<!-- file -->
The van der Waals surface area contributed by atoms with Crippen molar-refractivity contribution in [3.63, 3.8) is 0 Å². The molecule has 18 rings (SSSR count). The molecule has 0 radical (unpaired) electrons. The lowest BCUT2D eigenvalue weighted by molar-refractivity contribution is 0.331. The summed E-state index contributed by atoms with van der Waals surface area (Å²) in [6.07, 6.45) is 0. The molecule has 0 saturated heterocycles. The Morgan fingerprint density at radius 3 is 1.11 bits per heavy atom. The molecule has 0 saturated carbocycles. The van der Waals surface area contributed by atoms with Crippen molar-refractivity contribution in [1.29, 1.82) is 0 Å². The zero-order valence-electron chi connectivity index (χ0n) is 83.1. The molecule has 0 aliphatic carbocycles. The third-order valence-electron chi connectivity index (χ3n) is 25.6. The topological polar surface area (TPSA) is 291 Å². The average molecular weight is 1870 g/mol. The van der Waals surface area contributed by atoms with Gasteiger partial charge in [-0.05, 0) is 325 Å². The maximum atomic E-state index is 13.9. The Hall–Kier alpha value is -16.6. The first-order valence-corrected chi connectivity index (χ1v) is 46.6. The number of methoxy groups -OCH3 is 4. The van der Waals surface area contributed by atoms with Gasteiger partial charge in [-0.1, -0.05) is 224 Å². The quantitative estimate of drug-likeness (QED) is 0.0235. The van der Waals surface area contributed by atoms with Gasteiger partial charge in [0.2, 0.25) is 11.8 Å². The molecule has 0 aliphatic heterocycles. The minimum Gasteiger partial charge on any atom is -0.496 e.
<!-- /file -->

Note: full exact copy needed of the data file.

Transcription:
The van der Waals surface area contributed by atoms with Crippen molar-refractivity contribution in [3.63, 3.8) is 0 Å². The molecule has 18 rings (SSSR count). The molecule has 0 radical (unpaired) electrons. The lowest BCUT2D eigenvalue weighted by molar-refractivity contribution is 0.331. The summed E-state index contributed by atoms with van der Waals surface area (Å²) in [6.07, 6.45) is 0. The molecule has 0 saturated heterocycles. The Morgan fingerprint density at radius 3 is 1.11 bits per heavy atom. The molecule has 0 saturated carbocycles. The van der Waals surface area contributed by atoms with Crippen molar-refractivity contribution in [1.29, 1.82) is 0 Å². The zero-order valence-electron chi connectivity index (χ0n) is 83.1. The molecule has 0 aliphatic carbocycles. The third-order valence-electron chi connectivity index (χ3n) is 25.6. The topological polar surface area (TPSA) is 291 Å². The average molecular weight is 1870 g/mol. The van der Waals surface area contributed by atoms with Gasteiger partial charge in [-0.05, 0) is 325 Å². The maximum atomic E-state index is 13.9. The Hall–Kier alpha value is -16.6. The first-order valence-corrected chi connectivity index (χ1v) is 46.6. The number of methoxy groups -OCH3 is 4. The van der Waals surface area contributed by atoms with Gasteiger partial charge in [-0.1, -0.05) is 224 Å². The quantitative estimate of drug-likeness (QED) is 0.0235. The van der Waals surface area contributed by atoms with Gasteiger partial charge in [0.2, 0.25) is 11.8 Å². The molecule has 0 aliphatic heterocycles. The minimum Gasteiger partial charge on any atom is -0.496 e.